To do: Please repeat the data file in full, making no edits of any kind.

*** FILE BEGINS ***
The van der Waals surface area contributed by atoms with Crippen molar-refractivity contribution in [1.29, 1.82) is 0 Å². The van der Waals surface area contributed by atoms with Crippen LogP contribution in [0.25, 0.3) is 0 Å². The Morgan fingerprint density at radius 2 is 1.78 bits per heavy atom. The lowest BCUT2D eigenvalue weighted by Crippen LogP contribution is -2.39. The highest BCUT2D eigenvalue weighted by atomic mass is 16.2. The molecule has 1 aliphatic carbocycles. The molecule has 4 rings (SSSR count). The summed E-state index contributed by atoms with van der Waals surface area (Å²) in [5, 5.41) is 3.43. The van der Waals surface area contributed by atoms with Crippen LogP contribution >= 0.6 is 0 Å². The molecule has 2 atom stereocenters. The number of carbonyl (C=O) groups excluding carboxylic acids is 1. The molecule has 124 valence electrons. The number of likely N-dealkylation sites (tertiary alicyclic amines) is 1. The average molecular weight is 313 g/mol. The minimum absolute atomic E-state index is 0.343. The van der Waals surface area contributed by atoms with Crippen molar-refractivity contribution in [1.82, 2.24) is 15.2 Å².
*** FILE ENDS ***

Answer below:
The van der Waals surface area contributed by atoms with Crippen molar-refractivity contribution in [1.29, 1.82) is 0 Å². The van der Waals surface area contributed by atoms with Crippen LogP contribution in [0.25, 0.3) is 0 Å². The Morgan fingerprint density at radius 2 is 1.78 bits per heavy atom. The lowest BCUT2D eigenvalue weighted by Crippen LogP contribution is -2.39. The highest BCUT2D eigenvalue weighted by atomic mass is 16.2. The molecule has 1 aliphatic carbocycles. The molecule has 4 rings (SSSR count). The summed E-state index contributed by atoms with van der Waals surface area (Å²) in [5, 5.41) is 3.43. The van der Waals surface area contributed by atoms with Crippen LogP contribution >= 0.6 is 0 Å². The molecule has 2 atom stereocenters. The number of carbonyl (C=O) groups excluding carboxylic acids is 1. The molecule has 124 valence electrons. The number of likely N-dealkylation sites (tertiary alicyclic amines) is 1. The average molecular weight is 313 g/mol. The minimum absolute atomic E-state index is 0.343. The van der Waals surface area contributed by atoms with Crippen molar-refractivity contribution in [1.82, 2.24) is 15.2 Å².